The problem we faced usually when you deal with version control, is that, you probably have multiple github accounts and want to maintain various repositories accordingly. Say you have two github accounts: git_A and git_B, and you create repositories repo_a and repo_b under these two accounts.

Github usually will suggests you to generate your public key and associate them with your account. If you’re not familiar with ssh-keygen for github, please refer to this post.

Now you need to generate two different public keys for git_A and git_B. This is what you expect when follow the ssh-keygen:

YOURNAME$ ssh-keygen
Generating public/private rsa key pair.
Enter file in which to save the key (/Users/YOURNAME/.ssh/id_rsa):

This is where you name your public key, e.g., Soon you will have two public keys in /Users/YOURNAME/.ssh/

Now let’s associate with your git accounts. Open your ssh config with any editor you like:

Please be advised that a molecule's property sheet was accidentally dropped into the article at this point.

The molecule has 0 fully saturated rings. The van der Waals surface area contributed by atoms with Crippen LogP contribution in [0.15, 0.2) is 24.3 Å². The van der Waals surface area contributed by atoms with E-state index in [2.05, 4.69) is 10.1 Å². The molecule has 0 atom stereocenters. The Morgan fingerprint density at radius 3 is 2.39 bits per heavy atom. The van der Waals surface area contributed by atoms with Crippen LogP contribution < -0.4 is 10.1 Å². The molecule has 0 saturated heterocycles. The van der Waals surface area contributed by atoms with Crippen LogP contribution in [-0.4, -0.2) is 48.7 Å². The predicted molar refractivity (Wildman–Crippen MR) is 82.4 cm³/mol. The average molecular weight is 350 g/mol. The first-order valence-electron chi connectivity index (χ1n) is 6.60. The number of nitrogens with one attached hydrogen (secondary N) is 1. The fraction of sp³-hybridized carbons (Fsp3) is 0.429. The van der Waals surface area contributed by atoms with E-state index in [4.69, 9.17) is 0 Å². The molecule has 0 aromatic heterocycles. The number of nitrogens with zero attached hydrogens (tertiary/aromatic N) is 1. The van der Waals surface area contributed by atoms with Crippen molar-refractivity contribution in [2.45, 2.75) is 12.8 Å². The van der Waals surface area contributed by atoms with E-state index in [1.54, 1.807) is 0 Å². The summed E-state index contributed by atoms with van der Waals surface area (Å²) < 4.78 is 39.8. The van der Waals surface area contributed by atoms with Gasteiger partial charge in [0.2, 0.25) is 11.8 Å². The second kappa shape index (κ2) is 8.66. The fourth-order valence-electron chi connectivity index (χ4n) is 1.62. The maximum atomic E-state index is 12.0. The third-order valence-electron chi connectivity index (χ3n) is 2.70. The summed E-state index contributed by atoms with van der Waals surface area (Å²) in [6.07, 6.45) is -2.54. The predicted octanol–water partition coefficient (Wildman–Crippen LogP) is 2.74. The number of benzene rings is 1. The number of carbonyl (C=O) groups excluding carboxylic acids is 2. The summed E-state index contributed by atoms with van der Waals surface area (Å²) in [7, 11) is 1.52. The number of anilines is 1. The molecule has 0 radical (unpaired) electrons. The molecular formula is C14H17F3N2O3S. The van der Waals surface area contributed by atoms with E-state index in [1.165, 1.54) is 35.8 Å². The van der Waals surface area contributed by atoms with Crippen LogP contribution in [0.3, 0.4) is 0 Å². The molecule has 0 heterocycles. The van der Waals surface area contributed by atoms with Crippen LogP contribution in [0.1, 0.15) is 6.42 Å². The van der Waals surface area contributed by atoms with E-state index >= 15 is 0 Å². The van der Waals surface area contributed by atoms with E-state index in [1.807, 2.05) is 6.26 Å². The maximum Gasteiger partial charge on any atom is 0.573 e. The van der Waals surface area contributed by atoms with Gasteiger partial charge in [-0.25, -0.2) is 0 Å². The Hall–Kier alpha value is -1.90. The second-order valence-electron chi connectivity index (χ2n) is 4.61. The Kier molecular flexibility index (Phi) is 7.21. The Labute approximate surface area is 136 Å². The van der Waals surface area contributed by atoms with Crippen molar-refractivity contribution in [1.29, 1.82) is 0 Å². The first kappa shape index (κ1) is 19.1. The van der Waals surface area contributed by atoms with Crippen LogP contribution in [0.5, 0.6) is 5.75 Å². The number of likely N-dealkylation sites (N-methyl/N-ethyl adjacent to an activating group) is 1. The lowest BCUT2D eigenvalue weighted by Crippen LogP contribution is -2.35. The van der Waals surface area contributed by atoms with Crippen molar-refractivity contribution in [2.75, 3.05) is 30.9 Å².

YOURNAME$ vi ~/.ssh/config

And add two sections accordingly in the config file:

#github-A accounts (default)
User git
IdentityFile ~/.ssh/id_rsa_git_A
#github-B account
User git
IdentityFile ~/.ssh/id_rsa_git_B

The name after Host can be any thing you like to identify your git account, obviously they are associated with different private keys here. Now you can test it with ssh, e.g.:



They should be automatically using corresponding public key now, and you will get successful message response.

To init and config a repository locally, you probably will do:

YOURNAME$ git init
YOURNAME$ git config git_A
YOURNAME$ git config ""
YOURNAME$ git remote set-url origin
YOURNAME$ git pull origin
That’s it! now you can do any git commands you want accordingly with different ssh keys.